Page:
Publicly fulfilling a concentration requirement.
In the Social Studies department, all juniors are required to take a two-part thesis seminar that outlines the thesis writing process: how to get funding, how to find a thesis advisor, the deadline of our theses, etc. To ensure that we don’t all forget what Anya, our director of undergraduate studies, taught us, the department also requires junior Social Studies concentrators to write thesis journals. These journals are meant to help us keep track of our thesis thoughts and prove to the department that we are remembering to apply for funding and secure thesis advisors.
I’ve decided to do my first journal entry in the Indy as a way to ensure that I 1) actually do the journals and 2) give people a few laughs. Here’s my first entry:
First of all, I am going to be completely honest with you and myself. I am scared sh*tless to embark on this journey with you. Harvard seniors across all concentrations who are in the midst of thesis writing — those people frantically typing and doing last minute research as deadlines approach in less than a month — currently surround me. Looking at their computer-screen-lit faces is like staring into my own future. Though, many of my thesis-writing friends say that they will appreciate the experience once its over.
Even with their senior wisdom, there are many times when I am not sure if I want my future to look that grim. The number of appointments I’ve had with my current concentration advisor that have ended in me having meltdowns about thesis writing is uncomfortable for me (and probably her, too).
I am also not sure how comfortable I am having my first long-term relationship be with a one hundred pages or more paper that determines whether or not I graduate. It’s not that I am afraid of commitment; it’s just that I don’t want to get bored of you halfway into senior year and awkwardly break up with you for another concentration. Though, I think that some of the hesitation from entering into a relationship with you stems from my fear of stress and the fact that being dedicated to you will probably mean forgoing opportunities to have a relationship with a real person. (I’m kidding on that last point!)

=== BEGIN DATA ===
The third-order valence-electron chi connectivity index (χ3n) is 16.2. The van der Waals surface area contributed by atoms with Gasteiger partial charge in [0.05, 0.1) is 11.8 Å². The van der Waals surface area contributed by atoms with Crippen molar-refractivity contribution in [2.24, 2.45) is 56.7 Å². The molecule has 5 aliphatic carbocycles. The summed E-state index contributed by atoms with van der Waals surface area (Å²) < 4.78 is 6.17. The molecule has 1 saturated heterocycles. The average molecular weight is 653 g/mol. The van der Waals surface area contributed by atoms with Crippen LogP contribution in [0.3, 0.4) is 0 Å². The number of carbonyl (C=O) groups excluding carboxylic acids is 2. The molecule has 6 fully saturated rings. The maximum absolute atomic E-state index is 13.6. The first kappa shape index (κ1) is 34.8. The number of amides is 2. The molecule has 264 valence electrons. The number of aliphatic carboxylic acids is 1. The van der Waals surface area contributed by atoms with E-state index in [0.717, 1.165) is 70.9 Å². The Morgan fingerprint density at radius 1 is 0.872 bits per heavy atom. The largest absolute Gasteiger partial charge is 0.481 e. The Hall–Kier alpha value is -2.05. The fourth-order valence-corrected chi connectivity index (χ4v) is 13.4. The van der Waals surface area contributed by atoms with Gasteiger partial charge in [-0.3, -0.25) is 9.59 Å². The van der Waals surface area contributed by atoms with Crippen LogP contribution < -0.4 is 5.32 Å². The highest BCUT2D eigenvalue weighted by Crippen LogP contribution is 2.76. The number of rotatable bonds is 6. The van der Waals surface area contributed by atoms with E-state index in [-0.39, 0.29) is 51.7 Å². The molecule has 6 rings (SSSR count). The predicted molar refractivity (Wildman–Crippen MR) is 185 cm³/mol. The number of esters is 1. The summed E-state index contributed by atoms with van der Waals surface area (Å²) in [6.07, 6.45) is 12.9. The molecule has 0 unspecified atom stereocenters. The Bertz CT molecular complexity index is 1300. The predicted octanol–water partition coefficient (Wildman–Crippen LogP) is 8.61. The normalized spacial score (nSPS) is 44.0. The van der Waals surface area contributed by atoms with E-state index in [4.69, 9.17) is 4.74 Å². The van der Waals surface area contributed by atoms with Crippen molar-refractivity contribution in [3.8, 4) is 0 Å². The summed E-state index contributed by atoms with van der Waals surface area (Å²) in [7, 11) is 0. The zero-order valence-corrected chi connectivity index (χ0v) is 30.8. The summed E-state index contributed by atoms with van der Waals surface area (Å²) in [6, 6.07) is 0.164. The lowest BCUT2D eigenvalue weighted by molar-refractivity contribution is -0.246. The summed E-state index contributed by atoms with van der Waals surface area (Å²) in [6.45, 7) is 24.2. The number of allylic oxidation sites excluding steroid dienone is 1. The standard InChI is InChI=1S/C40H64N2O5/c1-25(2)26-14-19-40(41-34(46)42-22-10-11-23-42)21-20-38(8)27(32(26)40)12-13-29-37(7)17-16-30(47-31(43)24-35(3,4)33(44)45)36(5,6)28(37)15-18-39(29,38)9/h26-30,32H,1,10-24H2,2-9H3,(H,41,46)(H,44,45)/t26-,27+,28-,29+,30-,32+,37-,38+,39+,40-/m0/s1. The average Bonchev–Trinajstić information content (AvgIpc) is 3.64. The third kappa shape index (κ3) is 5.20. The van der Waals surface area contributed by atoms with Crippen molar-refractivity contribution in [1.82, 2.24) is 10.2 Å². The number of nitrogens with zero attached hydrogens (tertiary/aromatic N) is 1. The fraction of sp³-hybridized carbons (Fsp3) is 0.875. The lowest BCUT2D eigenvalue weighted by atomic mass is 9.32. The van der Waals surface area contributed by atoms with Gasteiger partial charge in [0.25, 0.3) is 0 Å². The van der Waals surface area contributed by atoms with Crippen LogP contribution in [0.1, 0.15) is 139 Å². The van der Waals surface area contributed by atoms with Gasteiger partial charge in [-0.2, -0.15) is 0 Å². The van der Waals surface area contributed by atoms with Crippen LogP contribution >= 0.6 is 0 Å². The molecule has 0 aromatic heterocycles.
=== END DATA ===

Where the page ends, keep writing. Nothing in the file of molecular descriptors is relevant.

Thesis, I know that this is a rough start, but I know there are so many positives to me doing you. I am genuinely excited about some of the topics that I am bouncing around in my head. My focus field in Social Studies is ‘representations of African-American women in the media.’ Not only is this focus very relevant to current events, but it is also something that is deeply personal to me, an African-American woman. Even with this semi-start, I am not entirely sure where I want to take you. There are so many different avenues in which I could take this thesis. I think the one that jumps out at me is one that looks at the changing representations of black women in black women’s magazines over time and medium.
I promise that I will do more work into formalizing my ideas for you, but I think you and I both know that I have more pressing matters at hand — I need to find a thesis advisor. During the thesis info session, the process of finding a thesis advisor was described as being analogous to going on dates.
Knowing myself, I know this “date” will get super awkward. I can envision myself asking a professor out (totally in the thesis-advisor-search-way and not in the new Harvard rule that makes it illegal-to-date-professors-type-way) and spilling my coffee all over them as I fumble through my notes and stumble through my ideas. I am also nervous about finding the right person for the job. Whoever becomes my thesis advisor will have to be patient with me (I stay doing the most).
As I wrap up my thoughts, I just want you to know that this will be a transformational process. Though, I am unclear as to whether or not this will be a transformation for the better. I am still not convinced that thesising won’t leave me a shell of a human.
I’ll close with a quote from The Notebook: ” So, it’s not gonna be easy. It’s gonna be really hard. We’re gonna have to work at this every day, but I want to do that because I want you. I want all of you, forever, you and me, every day. Will you do something for me, please? Just picture your life for me? Thirty years from now, forty years from now? What’s it look like?” Okay, so I maybe don’t want you forever, just until March 9, 2016 when you’re due. But I do know, that thirty or forty years from now, I don’t want to regret not taking the biggest academic challenge of college.
Shaquilla Harrigan ’16 (firstname.lastname@example.org) wishes the thesis writers of 2015 good luck as they finish their work! She also hopes the Social Studies department accepts this as part of her thesis journal.